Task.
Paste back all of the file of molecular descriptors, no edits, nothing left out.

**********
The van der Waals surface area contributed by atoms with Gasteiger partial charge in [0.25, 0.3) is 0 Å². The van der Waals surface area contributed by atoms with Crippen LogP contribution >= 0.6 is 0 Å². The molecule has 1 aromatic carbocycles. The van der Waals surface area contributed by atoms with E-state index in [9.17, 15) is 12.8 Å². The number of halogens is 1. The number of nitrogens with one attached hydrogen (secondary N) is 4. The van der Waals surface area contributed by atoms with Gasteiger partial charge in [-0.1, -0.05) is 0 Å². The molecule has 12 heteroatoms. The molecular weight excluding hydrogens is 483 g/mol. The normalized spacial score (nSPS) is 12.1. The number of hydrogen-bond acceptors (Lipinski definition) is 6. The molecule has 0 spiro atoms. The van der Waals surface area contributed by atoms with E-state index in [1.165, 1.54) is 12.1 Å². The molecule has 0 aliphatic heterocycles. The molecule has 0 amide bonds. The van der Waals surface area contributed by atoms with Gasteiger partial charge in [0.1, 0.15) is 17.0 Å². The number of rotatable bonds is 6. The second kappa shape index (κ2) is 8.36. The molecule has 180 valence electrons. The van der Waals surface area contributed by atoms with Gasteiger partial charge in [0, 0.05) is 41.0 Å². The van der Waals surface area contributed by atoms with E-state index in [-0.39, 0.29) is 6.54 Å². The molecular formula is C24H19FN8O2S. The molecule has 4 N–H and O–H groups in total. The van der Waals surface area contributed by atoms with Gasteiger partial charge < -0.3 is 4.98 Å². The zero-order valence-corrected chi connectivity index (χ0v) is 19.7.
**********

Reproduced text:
The van der Waals surface area contributed by atoms with Gasteiger partial charge in [0.25, 0.3) is 0 Å². The van der Waals surface area contributed by atoms with Crippen LogP contribution >= 0.6 is 0 Å². The molecule has 1 aromatic carbocycles. The van der Waals surface area contributed by atoms with E-state index in [9.17, 15) is 12.8 Å². The number of halogens is 1. The number of nitrogens with one attached hydrogen (secondary N) is 4. The van der Waals surface area contributed by atoms with Gasteiger partial charge in [-0.1, -0.05) is 0 Å². The molecule has 12 heteroatoms. The molecular weight excluding hydrogens is 483 g/mol. The normalized spacial score (nSPS) is 12.1. The number of hydrogen-bond acceptors (Lipinski definition) is 6. The molecule has 0 spiro atoms. The van der Waals surface area contributed by atoms with E-state index in [1.165, 1.54) is 12.1 Å². The molecule has 0 aliphatic heterocycles. The molecule has 0 amide bonds. The van der Waals surface area contributed by atoms with Gasteiger partial charge in [0.1, 0.15) is 17.0 Å². The number of rotatable bonds is 6. The second kappa shape index (κ2) is 8.36. The molecule has 180 valence electrons. The van der Waals surface area contributed by atoms with Gasteiger partial charge in [0, 0.05) is 41.0 Å². The van der Waals surface area contributed by atoms with E-state index in [-0.39, 0.29) is 6.54 Å². The molecular formula is C24H19FN8O2S. The molecule has 4 N–H and O–H groups in total. The van der Waals surface area contributed by atoms with Gasteiger partial charge < -0.3 is 4.98 Å². The zero-order valence-corrected chi connectivity index (χ0v) is 19.7.